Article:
Chapter

When the Dismantling of an Ineffective Policy Becomes Increasingly Costly: Default Strategies, Arena Shifting, and Symbolic Action in German Waste Policy

Dominik Bernauer and Christoph Knill

in Dismantling Public Policy

Published in print December 2012 | ISBN: 9780199656646
Published online January 2013 | e-ISBN: 9780191746000 | DOI: http://dx.doi.org/10.1093/acprof:oso/9780199656646.003.0007
When the Dismantling of an Ineffective Policy Becomes Increasingly Costly: Default Strategies, Arena Shifting, and Symbolic Action in German Waste Policy

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This chapter analyses the persistence of the heavily criticized packaging waste policy in Germany. It is argued that dismantling more or less failed because of three factors. First, concentration of dismantling costs on the recycling industry and very diffuse benefits for the general public as well as growing public acceptance of the system and increasing political support rendered dismantling an unattractive option for the government. Second, and as a result of the first factor, dismantling strategies were selected that were either less visible or not directly associated with the government in office. The latter include incremental dismantling by default, arena-shifting, and symbolic action. Incremental active dismantling occurred only as a result of EU requirements. Third, incremental dismantling activities at the same time relieved some of the problems created by the packaging regulation, and hence contributed to the persistence of this otherwise ineffective policy.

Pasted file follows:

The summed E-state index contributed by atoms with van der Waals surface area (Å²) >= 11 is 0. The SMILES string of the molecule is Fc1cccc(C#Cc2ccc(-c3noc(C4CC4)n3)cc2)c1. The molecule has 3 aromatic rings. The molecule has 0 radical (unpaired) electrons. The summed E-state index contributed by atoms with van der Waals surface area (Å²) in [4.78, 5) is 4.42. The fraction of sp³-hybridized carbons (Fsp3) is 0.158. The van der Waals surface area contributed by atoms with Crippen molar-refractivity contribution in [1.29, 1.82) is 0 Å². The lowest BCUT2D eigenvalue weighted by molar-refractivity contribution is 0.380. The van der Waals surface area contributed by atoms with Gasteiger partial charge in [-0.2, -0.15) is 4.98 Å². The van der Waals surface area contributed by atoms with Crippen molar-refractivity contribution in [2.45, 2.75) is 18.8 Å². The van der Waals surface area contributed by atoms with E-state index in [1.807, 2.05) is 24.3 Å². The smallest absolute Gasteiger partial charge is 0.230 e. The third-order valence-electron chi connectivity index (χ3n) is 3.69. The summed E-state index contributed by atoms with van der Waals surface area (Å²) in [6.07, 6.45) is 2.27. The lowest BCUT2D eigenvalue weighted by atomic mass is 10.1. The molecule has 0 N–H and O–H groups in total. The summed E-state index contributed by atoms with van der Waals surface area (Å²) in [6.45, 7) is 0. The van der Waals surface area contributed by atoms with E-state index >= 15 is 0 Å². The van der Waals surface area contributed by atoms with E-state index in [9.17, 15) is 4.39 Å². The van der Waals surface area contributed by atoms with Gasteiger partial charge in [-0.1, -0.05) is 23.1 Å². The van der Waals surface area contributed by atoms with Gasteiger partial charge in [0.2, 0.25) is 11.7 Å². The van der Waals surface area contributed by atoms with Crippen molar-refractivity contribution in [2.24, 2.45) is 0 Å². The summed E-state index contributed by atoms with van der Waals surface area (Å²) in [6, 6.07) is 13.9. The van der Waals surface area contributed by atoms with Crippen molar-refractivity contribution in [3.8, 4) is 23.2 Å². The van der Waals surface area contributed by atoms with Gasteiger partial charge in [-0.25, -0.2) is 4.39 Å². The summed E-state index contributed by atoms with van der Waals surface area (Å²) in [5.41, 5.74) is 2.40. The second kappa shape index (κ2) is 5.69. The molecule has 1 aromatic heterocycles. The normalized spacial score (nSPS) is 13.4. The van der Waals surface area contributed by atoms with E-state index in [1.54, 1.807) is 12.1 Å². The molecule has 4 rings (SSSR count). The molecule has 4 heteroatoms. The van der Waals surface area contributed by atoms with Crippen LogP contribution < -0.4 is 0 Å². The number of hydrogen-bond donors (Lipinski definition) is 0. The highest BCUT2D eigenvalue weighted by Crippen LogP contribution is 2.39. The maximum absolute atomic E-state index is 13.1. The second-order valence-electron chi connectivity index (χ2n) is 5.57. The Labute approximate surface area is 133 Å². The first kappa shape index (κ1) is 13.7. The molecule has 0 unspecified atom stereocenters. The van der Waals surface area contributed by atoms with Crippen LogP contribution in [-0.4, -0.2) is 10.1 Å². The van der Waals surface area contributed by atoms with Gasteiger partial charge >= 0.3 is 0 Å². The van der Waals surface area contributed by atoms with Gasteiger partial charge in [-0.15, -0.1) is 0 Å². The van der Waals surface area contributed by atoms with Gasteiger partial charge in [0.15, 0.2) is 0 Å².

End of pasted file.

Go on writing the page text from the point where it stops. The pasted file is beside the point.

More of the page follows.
Keywords: policy dismantling; dismantling by default; arena-shifting; symbolic action; environmental policy; waste policy; German Politics

Chapter.  8299 words.  Illustrated.

Subjects: Comparative Politics

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